And the other ten said, “Nay, there are giants over there. And we’re in their sight grasshoppers and we’re like grasshoppers in our own sight.”

Joshua, not with the crowd; he and God: “I am determined!” He made up his mind and he cast his life and lot in the promises of the Lord. That’s Joshua! Dear me, what a wonderful man! No in- between with that soldier of God. No Laodicean attitude; not hot, not cold, just in-between. I don’t think a man can actually be in-between. He’s either dead or he’s alive. He’s saved or he’s lost. He’s justified or he’s condemned. We’re with God or we’re against Him. Jesus said that: “He that [gathereth] not with Me, scattereth abroad.” We’re either one or the other, that’s what Joshua said.

This great old soldier of the Lord, he’s for God: “As for me and my house, we will serve the Lord.” Do you notice the zeal and commitment, with which he says it? He puts on zeal like a cloak! He gathers around him fidelity and commitment like a garment! It’s wonderful to see him.

He was that day in the days of battle. The day was not long enough to win the battle for God, so it was Joshua who said, “Sun, stay thou upon Gibeon, and moon tarry thou in Aijalon.” He needed more light; he needed more hours; he needed more days to win the battle for God and the Lord blessed him. Isn’t that the most amazing thing that you ever read in the Bible? God stopped that sun over Gibeon and God stopped that moon over Aijalon, and gave a victory to this great old soldier of Christ. Reckon God would do that for us? If we had the faith and commitment, He would. He’s the same God today as He was then.

Do you notice again, he openly and unashamedly called for an avowal of their commitment to God? Now that is universal and without exception in the Bible; openly and publicly, we’re to take our stand for our Lord; He calls us for that.

Do you remember Matthew 10:32-33? "Whosoever shall deny Me before man, him will I deny before My Father in heaven. But whosoever shall confess Me before men, him will I confess before My Father which is in heaven." That’s what God says. Do you remember Paul writing in Romans 10:9 and 10? “If thou shalt confess with thy mouth Jesus is Lord and believe in thine heart that God raised Him from the dead and that He lives, thou shalt be saved. For with the heart, we believe unto a God-kind of justification and righteousness and with the mouth confession is made unto salvation.”

“Here I stand; so help me, God, I can do no other.” That is the thing God asks of all of us, openly and publicly to avow our faith in the Lord. Do you notice as I speak of this that the call to public commitment and decision has been the call of God through all of the ages, and centuries, and eras of humanity and human experience? It is an awful thing; it is an awesome thing!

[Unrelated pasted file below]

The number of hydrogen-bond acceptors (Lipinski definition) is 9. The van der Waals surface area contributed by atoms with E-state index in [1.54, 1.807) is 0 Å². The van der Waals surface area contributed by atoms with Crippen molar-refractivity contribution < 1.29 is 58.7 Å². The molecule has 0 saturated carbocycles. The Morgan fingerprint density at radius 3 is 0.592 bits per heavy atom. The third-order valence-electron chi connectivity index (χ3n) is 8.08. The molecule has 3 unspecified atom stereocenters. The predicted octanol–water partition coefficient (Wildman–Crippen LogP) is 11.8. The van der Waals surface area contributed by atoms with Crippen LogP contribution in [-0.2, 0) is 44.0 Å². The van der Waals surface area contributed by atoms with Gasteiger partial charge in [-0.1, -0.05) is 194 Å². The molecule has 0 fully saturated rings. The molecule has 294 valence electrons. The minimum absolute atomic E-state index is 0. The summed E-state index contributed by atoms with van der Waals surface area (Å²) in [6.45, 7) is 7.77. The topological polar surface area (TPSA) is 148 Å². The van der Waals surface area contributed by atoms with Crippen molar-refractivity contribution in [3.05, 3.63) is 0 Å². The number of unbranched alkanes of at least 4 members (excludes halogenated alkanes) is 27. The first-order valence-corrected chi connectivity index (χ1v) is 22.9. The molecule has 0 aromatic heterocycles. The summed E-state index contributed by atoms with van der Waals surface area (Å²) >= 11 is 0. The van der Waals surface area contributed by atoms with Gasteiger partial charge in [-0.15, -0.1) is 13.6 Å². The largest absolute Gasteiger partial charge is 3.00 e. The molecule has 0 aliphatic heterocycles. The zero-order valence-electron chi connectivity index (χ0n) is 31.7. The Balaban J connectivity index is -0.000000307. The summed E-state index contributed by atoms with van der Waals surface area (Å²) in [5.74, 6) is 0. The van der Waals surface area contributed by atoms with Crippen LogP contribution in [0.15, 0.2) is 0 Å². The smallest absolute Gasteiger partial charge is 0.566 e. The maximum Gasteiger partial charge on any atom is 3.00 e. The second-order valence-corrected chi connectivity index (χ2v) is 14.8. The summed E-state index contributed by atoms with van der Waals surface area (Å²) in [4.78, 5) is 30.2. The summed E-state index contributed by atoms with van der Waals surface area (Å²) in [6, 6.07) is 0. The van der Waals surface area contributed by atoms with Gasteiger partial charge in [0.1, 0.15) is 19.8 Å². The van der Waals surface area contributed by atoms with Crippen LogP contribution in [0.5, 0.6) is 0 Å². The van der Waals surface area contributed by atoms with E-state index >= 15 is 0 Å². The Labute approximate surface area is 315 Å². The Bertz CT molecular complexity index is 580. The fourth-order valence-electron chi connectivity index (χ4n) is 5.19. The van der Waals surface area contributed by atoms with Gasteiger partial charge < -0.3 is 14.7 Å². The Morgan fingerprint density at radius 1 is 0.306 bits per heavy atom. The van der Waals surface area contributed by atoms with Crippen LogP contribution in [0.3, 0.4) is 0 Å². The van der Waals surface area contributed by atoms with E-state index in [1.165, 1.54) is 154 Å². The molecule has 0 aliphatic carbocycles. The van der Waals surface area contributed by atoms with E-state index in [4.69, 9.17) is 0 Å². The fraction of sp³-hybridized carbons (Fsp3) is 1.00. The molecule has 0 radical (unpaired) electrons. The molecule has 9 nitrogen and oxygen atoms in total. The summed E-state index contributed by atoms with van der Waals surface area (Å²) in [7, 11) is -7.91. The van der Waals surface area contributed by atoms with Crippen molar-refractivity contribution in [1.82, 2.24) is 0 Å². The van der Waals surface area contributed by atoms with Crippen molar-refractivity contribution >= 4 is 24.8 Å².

God has endowed us with the power of choice. It’s never been any different. In the days of Abel, he chose to confront the wickedness of Cain and he paid for it with his life. In the days of Noah, he disassociated himself from the wickedness that flooded the whole world. In the days of Abraham, God called him to leave his idolatrous father, and the civilization in which he grew up, and go out as a stranger in a land he should afterwards receive for an inheritance.

A decision! The greatest decision I think any man ever made in the ages past is the decision of Moses when he chose rather to suffer affliction with the people of God, than to enjoy the pleasures of sin for a season. Can you imagine a man who would turn aside from the throne of the greatest empire of his day in order to suffer with the people of God? That’s the decision that Moses made.

Can you think of the decision of Samuel? He hesitated before it when God said to him to anoint another king to take the place of Saul. “For I have rejected him,” says God. And Samuel anointed a ruddy-faced little boy, a teenager, named David to be king over the people of God.

Can you imagine the decision of Daniel who purposed in his heart that he would not eat of the king’s delicacies but kept himself for the Lord? These things that the king had offered unto idols; Daniel refused to touch them.

A decision! Can you imagine the decision John the Baptist made when he stood before Herod and by his side Herodias saying? “It’s not right for you to have your brother’s wife.” And she encompassed his death; she cut off his head!

Can you imagine the decision Paul pressed upon King Agrippa who replied, “You know, almost you persuade me to be a Christian.” All of us, through every age and every generation, meet that inevitable time of an all important answer: What shall I choose to do and whom shall I choose to serve?

I close. It is a personal decision; each one of us faces it in his life, in her life. Do you remember in the last chapter of 2 Samuel? Gad—the prophet Gad—comes to David and says to him, “Because of the sin of counting Israel, not depending upon God, but upon numbers, God gives you a choice of three terrible things…” And then you remember the sentence that Gad said to him? “You tell me the answer that I can return unto Him, the Lord God, who sent me.”

Every one of us faces that in his life, in her life. What is the decision that I shall return to God, unto Him who sent me? And I can answer. And how I answer determines how I am in this life; how I am in death; how I am at the great judgment bar of Almighty God; and how I am throughout eternity. O, Lord! O, Lord! “As for me and my house, we will serve the Lord!”

Did you know when a man decides for God, ninety-nine out of every one hundred decisions he’ll ever make in business are already decided. He has no equivocation. God is by his side, answers every question, guiding in wisdom every choice.